Monastery of Santa María de Huerta foundation was made by the king Alfonso VII of León and Castile, in fulfilment of a promise he made in the siege of Coria. For this project, the king brought in 1142, from the abbey of Berdoues in Gascony (France), a community of Cistercian monks, with their abbot Rodulfo. The monastery ransfer to the lands near the Jalón river in 1162. Alfonso VII of León and Castile laid the first stone of this new construction on March 20 of 1179. It is believed that the works were made under the direction of the master of the cathedral of Sigüenza. They advanced very quickly thanks to the royal protection and the abundant donations.
In 1215, Martín Muñoz, mayordomo mayor of Henry I, nephew of the abbot Martin of Hinojosa, paid for the works of the refectory. In the 16th century he obtained aid and benefits from Charles V, Holy Roman Emperor and Philip II of Spain. Other constructions were built and the monastic complex enlarged.
In 1833, according to the Ecclesiastical confiscations of Mendizábal, the monks were expelled and only the church remained as parish. Enrique de Aguilera y Gamboa, marquis of Cerralbo, made an exhaustive study of the entire monument, taking charge of making known the history and inventory of the works of art. Thanks to his work, this monastery could be saved from total ruin. In 1882 it was declared a national monument.
Since 1930, the monastery has been a community of monks of the Cistercian Order of the Strict Observance (Trappists).
One of its most outstanding features is the Gothic cloister, although it also contains other interesting elements such as a 12th-century kitchen or an extraordinary refectory, which is considered to be a masterpiece of Cistercian art. This 12th-century refectory only has one nave, although it is very illuminated and presents oval-shaped vaults on the ceiling. Its originality is due to the open staircase on the wall that passes through arches until it reaches the pulpit. A horizontal window connects the refectory with the kitchen, which is divided into three naves with a great fireplace in the middle.
Other aspects worth mentioning are the Plateresque cloister of Los Caballeros or the keep which shows a strong Mudejar inspiration. The upper level of the cloister is decorated in a Renaissance style, with low arches decorated with medallions, and the lower floor still maintains its original monumental arches. For a modest fee, you can spend the night in this monastery and visit the church the next day.
The church has three naves and inside the most impressive pieces are the major altarpiece and the tombs and urns of the Finojosa family. On the western façade of the building, you can see the main entrance formed by a pointed arch with six archivolts decorated with various types of geometric motifs. Above the door is a massive and impressive rosette formed by four concentric circumferences that are decorated with diamonds and frame twelve tri-lobed arches. There is a Romanesque parlour from the 12th century that was built with many French characteristics and is separated into two naves which also have oval-shaped domes, like the refectory.References:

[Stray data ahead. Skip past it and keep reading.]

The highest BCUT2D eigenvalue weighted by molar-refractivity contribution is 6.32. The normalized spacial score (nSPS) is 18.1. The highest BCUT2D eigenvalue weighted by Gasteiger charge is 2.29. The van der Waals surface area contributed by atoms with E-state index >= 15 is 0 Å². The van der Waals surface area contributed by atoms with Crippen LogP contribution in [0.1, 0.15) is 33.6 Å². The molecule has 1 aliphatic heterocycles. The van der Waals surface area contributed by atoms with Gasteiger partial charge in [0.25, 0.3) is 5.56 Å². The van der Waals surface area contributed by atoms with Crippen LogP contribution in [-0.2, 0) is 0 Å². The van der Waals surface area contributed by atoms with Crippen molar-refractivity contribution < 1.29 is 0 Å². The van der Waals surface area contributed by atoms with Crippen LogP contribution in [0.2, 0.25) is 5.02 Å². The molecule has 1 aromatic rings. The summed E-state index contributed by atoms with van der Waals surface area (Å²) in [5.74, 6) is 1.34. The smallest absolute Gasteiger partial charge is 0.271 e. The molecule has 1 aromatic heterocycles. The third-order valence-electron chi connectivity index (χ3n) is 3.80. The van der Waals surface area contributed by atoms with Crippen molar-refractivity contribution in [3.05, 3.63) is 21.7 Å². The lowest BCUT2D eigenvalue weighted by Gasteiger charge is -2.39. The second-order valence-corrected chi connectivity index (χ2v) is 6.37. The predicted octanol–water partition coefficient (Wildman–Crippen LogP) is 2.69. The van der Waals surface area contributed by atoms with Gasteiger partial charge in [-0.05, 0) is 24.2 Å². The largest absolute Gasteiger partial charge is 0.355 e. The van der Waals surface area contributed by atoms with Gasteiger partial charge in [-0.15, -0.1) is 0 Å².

The Abbey of Saint-Etienne, also known as Abbaye aux Hommes ('Men"s Abbey'), is a former monastery dedicated to Saint Stephen (Saint Étienne). It is considered, along with the neighbouring Abbaye aux Dames ('Ladies" Abbey'), to be one of the most notable Romanesque buildings in Normandy. Like all the major abbeys in Normandy, it was Benedictine.
Lanfranc, before being an Archbishop of Canterbury, was abbot of Saint-Etienne. Built in Caen stone during the 11th century, the two semi-completed churches stood for many decades in competition. An important feature added to both churches in about 1120 was the ribbed vault, used for the first time in France. The two abbey churches are considered forerunners of the Gothic architecture. The original Romanesque apse was replaced in 1166 by an early Gothic chevet, complete with rosette windows and flying buttresses. Nine towers and spires were added in the 13th century. The interior vaulting shows a similar progression, beginning with early sexpartite vaulting (using circular ribs) in the nave and progressing to quadipartite vaults (using pointed ribs) in the sanctuary.
The two monasteries were finally donated by William the Conqueror and his wife, Matilda of Flanders, as penalty for their marriage against the Pope"s ruling. William was buried here; Matilda was buried in the Abbaye aux Dames. Unfortunately William"s original tombstone of black marble, the same kind as Matilda"s in the Abbaye aux Dames, was destroyed by the Calvinist iconoclasts in the 16th century and his bones scattered.
As a consequence of the Wars of Religion, the high lantern tower in the middle of the church collapsed and was never rebuilt. The Benedictine abbey was suppressed during the French Revolution and the abbey church became a parish church. From 1804 to 1961, the abbey buildings accommodated a prestigious high school, the Lycée Malherbe. During the Normandy Landings in 1944, inhabitants of Caen found refuge in the church; on the rooftop there was a red cross, made with blood on a sheet, to show that it was a hospital (to avoid bombings).